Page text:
(Host) Not long ago, Vermont celebrated a weekend of running. Commentator John Morton says that running in Vermont this time of year is especially rewarding.
(Morton) As forecast, the remnants of hurricane Lili drenched New England. But after such a dry summer, no reasonable person could complain about the weather. In Thetford, Vermont, however, there were plenty of furrowed brows.
Saturday, October 5 was the twelfth annual Woods Trail Run, a gathering of high school athletes which has grown to attract almost 2,000 competitors, from as far as Pennsylvania. Dan Grossman, the organizational guru who originated the event, has a list of more than 400 volunteers, all eager to donate their time and energy as a member of “Dan’s Team.” You can count on Byron Hathorn and Dave McGinn to judge the close calls at the finish line, while Linda Ide controls the P.A. system and broadcasts “Chariots of Fire,” “The William Tell Overture,” or even Scottish bag piping tunes as hundreds of runners stampede from the starting line.
Fortunately, Lili left only a few branches on the trail, and a brilliant autumn sun broke through as the races began. Roots, rocks and occasional slippery footing are part of cross country running, but angry yellow jackets are not. So when several finishers reported to the first aid tent for treatment of stings, a volunteer was dispatched… to dispatch the insects.
Listening to the comments of high school runners from urban communities to the south provided a great reminder of how lucky we are to live and run in the natural beauty of Vermont.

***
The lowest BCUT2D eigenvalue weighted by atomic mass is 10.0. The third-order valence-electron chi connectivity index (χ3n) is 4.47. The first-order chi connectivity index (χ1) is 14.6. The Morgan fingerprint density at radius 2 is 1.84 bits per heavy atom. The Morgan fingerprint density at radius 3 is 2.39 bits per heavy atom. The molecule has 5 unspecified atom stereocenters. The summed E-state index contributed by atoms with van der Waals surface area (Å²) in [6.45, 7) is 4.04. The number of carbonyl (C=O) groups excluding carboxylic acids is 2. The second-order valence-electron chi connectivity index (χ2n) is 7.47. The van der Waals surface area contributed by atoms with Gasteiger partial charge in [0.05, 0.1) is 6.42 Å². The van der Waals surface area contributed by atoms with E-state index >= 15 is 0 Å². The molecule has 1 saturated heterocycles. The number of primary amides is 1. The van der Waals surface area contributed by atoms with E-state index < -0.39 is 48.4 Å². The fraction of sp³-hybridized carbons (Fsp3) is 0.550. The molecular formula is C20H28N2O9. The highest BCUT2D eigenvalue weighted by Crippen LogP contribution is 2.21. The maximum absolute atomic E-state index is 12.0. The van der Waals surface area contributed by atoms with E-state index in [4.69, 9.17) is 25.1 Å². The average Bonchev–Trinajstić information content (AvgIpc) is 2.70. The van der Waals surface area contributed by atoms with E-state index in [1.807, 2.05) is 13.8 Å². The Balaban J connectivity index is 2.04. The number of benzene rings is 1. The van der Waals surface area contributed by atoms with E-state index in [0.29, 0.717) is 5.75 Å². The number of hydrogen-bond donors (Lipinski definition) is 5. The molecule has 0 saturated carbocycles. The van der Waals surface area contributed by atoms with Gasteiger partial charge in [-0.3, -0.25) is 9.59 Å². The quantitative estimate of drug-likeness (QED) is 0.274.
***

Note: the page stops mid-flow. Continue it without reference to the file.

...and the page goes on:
Sunday, October 6 was a classic autumn day, crisp and clear. The foliage was close enough to peak to validate the popular Leaf Peepers Half Marathon and 5 K in Waterbury, Vermont. At the starting line, eager runners listened to a recording of the Star Spangled Banner, a tradition begun last year following the terrorist attacks. I glanced at a competitor I had met in the parking lot, a young guy wearing an Annapolis t-shirt. He was a retired naval aviator who had seen combat in the Persian Gulf and Bosnia. I doubt listening to the National Anthem was simply a formality to him, nor was Vermont’s remarkable autumn beauty something he took for granted.
The course, a combination of paved and dirt road, rolled gently beside the Winooski River, in the shadow of Camel’s Hump. We ran past diehard anglers, casting into pools that reflected the fiery maples and sumacs. I smelled a wood burning stove from one of the farm houses, and I heard the excited honking of geese overhead, as they followed the spine of the Green Mountains south for the winter.
No matter what your level of conditioning, a half marathon is a demanding race. But the fatigue evident at the finish of the Leaf Peepers was tempered by the joy of experiencing to the fullest, one of Mother Nature’s spectacular autumn gifts.
This is John Morton in Thetford, Vermont.
John Morton designs trails and writes about sports.